By Dr. Mercola
Air pollution has been implicated in the exacerbation of heart disease, lung disease and stroke for a number of years. The particles from vehicle and industrial pollution increase the inflammatory response in your body, intensifying disease processes.
Toxic exposure from air pollution is responsible for 1 in every 4 deaths in the world, according to the World Health Organization (WHO).1 Although industrial pollution is responsible for a fair share of particulate matter, vehicle emissions also play a significant role.
Spending hours behind the wheel of your car, commuting back and forth to work, may increase your potential exposure to particulate pollution. It appears the ventilation system of cars more efficiently clean the incoming air of coarse or large particulate matter, allowing small particulate matter to slip by.2
Recent research has now linked this small particulate matter pollution with an inflammatory process that triggers heart disease and stroke, not just exacerbating the condition.
Particle Size Matters
Particulate matter (PM), also called particulate pollution, is a mixture of solid and liquid particles that range in size from 10 micrometers and smaller to those less than 2.5 micrometers in size.3
Particulates that measure between 2.5 and 10 micrometers are called PM10, and include dust, pollen and mold. PM2.5 particles include combustion emissions, metals and volatile organic compounds (VOC). Substances classified as PM2.5 are the main cause for reduced visibility in the U.S.4
Any particle PM10 and smaller can be inhaled into your lungs. Particles 2.5 micrometers and smaller can also pass into your blood stream through your lung tissue. To put size into perspective, PM10 is seven times smaller than the diameter of a strand of hair and PM2.5 is 30 times smaller.5
Vehicle Exhaust Produces Pollution Particles Linked to Heart Disease
This short video gives a brief explanation of the different types of air pollution to which you may be exposed. Vehicle and industrial exhaust may plant the seeds for the future development of heart disease and stroke, as PM2.5 are absorbed into your bloodstream.
A scientific statement by the American Heart Association (AHA) in 2004, and later updated in 2010, warned of the health risks of air pollution.6 However, it was unclear as to how the exposure to pollution was damaging the arterial system.
In order to evaluate the effect PM2.5 was having on the cardiovascular system, researchers collected samples from nearly 75 participants between December 2014 and April 2015.7
When the PM2.5 levels were at their highest, the blood samples also had more fragments of dead cells from the lining of veins, arteries and lung tissue. Those samples also demonstrated a reduction in factors related to growth of blood vessels.
Immune system factors that increased inflammation increased in the samples when PM2.5 levels were highest.8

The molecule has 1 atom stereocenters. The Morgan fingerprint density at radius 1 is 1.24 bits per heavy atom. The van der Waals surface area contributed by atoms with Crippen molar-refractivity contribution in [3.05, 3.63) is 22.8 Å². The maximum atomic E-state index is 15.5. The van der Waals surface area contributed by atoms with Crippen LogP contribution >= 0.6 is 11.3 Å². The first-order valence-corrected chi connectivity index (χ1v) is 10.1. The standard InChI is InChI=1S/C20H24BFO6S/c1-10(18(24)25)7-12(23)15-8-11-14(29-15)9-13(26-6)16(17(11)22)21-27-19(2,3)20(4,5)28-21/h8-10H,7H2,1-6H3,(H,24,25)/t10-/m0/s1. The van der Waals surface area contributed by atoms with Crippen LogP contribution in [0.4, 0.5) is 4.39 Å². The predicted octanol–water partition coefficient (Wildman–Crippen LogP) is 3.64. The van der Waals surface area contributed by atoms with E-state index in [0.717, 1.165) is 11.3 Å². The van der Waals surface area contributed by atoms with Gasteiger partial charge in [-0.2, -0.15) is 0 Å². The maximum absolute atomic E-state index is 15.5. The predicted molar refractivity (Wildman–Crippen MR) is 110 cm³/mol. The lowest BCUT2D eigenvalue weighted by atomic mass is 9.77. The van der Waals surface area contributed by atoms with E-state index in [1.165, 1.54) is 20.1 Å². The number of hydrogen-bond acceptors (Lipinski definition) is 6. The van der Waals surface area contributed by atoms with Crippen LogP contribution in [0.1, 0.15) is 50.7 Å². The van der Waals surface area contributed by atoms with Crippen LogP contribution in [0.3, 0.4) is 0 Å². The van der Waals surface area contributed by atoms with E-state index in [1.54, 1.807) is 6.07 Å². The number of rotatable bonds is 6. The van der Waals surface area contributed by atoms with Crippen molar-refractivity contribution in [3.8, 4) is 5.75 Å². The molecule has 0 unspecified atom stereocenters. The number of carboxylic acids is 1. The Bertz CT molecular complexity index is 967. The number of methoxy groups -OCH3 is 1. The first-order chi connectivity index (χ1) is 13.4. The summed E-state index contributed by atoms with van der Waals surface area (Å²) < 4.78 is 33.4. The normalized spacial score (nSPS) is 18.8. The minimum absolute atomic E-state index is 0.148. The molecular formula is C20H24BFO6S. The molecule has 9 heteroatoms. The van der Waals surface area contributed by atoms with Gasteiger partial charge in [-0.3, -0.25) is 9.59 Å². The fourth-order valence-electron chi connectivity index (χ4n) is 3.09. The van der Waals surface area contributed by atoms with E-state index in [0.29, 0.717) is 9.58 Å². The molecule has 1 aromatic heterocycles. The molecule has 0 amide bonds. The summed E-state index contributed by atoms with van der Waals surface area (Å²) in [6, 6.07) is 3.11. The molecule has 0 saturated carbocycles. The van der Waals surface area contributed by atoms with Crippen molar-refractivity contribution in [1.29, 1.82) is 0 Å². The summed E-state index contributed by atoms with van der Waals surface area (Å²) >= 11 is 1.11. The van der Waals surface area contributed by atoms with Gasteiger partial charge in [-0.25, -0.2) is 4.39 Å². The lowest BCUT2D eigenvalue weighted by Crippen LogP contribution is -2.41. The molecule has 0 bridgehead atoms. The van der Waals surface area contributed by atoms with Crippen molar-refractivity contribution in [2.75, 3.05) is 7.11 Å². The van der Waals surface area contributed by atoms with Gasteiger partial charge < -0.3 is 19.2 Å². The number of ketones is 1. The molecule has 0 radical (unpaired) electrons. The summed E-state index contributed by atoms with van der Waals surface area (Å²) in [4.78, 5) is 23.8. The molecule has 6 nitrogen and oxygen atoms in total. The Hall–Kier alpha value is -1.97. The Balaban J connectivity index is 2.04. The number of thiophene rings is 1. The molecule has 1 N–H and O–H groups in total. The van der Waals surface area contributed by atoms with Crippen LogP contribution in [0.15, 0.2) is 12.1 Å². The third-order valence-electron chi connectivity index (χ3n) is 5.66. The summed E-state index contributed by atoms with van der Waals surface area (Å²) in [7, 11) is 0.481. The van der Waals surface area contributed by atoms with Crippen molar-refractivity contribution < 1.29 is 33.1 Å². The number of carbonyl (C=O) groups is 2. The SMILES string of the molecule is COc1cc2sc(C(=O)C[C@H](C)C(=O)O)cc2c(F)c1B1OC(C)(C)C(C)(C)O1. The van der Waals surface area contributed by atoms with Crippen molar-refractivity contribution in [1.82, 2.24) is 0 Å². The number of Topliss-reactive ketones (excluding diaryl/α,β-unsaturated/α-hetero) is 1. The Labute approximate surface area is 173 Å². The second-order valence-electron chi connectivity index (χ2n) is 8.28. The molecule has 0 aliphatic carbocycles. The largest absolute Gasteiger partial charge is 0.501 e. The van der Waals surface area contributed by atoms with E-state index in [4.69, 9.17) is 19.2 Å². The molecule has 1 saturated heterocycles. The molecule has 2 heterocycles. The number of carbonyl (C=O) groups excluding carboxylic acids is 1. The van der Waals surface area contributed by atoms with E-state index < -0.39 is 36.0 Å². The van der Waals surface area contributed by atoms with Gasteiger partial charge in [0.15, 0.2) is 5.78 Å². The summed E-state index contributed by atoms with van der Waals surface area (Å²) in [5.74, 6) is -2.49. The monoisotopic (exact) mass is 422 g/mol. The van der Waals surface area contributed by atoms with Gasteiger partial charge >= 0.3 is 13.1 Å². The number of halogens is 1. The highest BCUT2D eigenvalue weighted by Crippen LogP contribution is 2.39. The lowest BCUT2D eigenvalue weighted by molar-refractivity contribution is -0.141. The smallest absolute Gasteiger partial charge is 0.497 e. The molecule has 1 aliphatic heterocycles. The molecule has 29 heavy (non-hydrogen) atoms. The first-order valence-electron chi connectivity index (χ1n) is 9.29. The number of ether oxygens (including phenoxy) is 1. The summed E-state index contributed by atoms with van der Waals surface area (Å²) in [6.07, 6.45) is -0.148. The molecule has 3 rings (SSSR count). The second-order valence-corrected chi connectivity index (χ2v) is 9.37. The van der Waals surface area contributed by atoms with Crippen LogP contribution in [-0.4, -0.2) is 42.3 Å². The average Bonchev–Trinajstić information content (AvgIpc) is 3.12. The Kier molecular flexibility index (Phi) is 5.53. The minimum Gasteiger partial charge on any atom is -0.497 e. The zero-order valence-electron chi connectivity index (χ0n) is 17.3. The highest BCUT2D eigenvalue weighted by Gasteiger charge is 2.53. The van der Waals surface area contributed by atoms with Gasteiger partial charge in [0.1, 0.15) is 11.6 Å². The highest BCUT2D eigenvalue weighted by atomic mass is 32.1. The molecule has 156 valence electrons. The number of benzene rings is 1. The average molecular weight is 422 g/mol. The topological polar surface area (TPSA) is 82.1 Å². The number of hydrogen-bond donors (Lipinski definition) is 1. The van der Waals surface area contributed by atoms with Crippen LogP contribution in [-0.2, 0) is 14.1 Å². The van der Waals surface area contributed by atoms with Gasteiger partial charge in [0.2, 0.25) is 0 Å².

Each of the participants in this study were initially evaluated and were healthy subjects, leading the authors of the study to believe exposure to fine particulate pollution didn’t just exacerbate existing problems, but may also be a factor in the origination of cardiovascular disease. Lead author C. Arden Pope III, Ph.D., of Brigham Young University, said:9
"Cardiovascular disease continues to be a major cause of death and disease … Blood vessel damage is an underlying characteristic of much cardiovascular disease including coronary artery disease and cerebrovascular disease and can lead to serious, even life threatening acute disease events including heart attacks and strokes.”
Particle Pollution Triggers Endothelial Cell Death
The researchers concluded even sporadic exposure to PM2.5 was associated with an increase in endothelial cell death and elevations of specific immune cells that could contribute to the development of atherosclerosis and acute coronary events.10
"This provides very important mechanistic evidence regarding how air pollution affects cardiovascular disease. These are healthy nonsmokers, and yet you see this subclinical injury even in these very young people.
The initial vascular injury is likely to be minor, but prolonged exposure can contribute to the risk of life-threatening events like stroke and heart attack."
The push for clean air was triggered by a weather inversion over Donora, Pennsylvania, in 1948 when the town was engulfed in toxic fumes, leaving 20 people dead and thousands sickened by the “killer smog.”14
This event helped to highlight problems with emissions and pollution, leading to years of political and environment battles. While better, Mark Jacobson, Ph.D., Stanford University professor and author, points out that air pollution continues to kill Americans prematurely and injure hundreds of thousands more.15
In other areas of the world, particulate pollution has not been addressed as it has been in the U.S. While air quality is better in the U.S., emissions are not at zero and researchers warn that people may want to take extra precautions on high pollution days.
Industrial and Vehicle Pollution Is a Global Problem
WHO set air quality standards indicating a level at which PM2.5 might be considered safe to breathe. In 2016 those standards indicated 10 ug/m3 as an annual mean and 25 ug/m3 as a 24-hour mean would be the highest levels considered safe.16
Unfortunately, many areas of the world, including within the U.S., fall short of these standards. In a comparison between air quality in the Bay area of California and that in Shanghai, China, it appeared the two cities had similar measurements over a 30-day period, hovering around 35 ug/m3.17
Six cities in California are ranked in the top 10 cities in the U.S. with the worst air quality by the American Lung Association.18 Bonnie Holmes-Gen, senior director of air quality and climate change with the American Lung Association in California, acknowledges there has been change in the effort toward better air quality.
Since 1970 the economic output of the U.S. has more than tripled and the number of miles traveled in vehicles increased by 172 percent, but the aggregate emissions have fallen nationwide by 69 percent.19
While the California Bay area experiences days when PM2.5 measurements reach 50 ug/m3, other areas of the world would consider these numbers a vast improvement.
According to WHO, 80 percent of the cities in the world experience air quality readings well above the highest level considered safe.20 The most polluted cities have between 11 and 20 times the highest level of 25 ub/m3, based on data WHO collected.
On average days Kanpur, India, measured 115 ug/m3 of PM2.5; Xingtai, China, 128 ug/m3; and Zabol, Iran, 217 ug/m3. While the comparison between China and California pollution rates, measured in June and July, reflected notoriously high pollution days in California, they are commonly among the best months for pollution in China.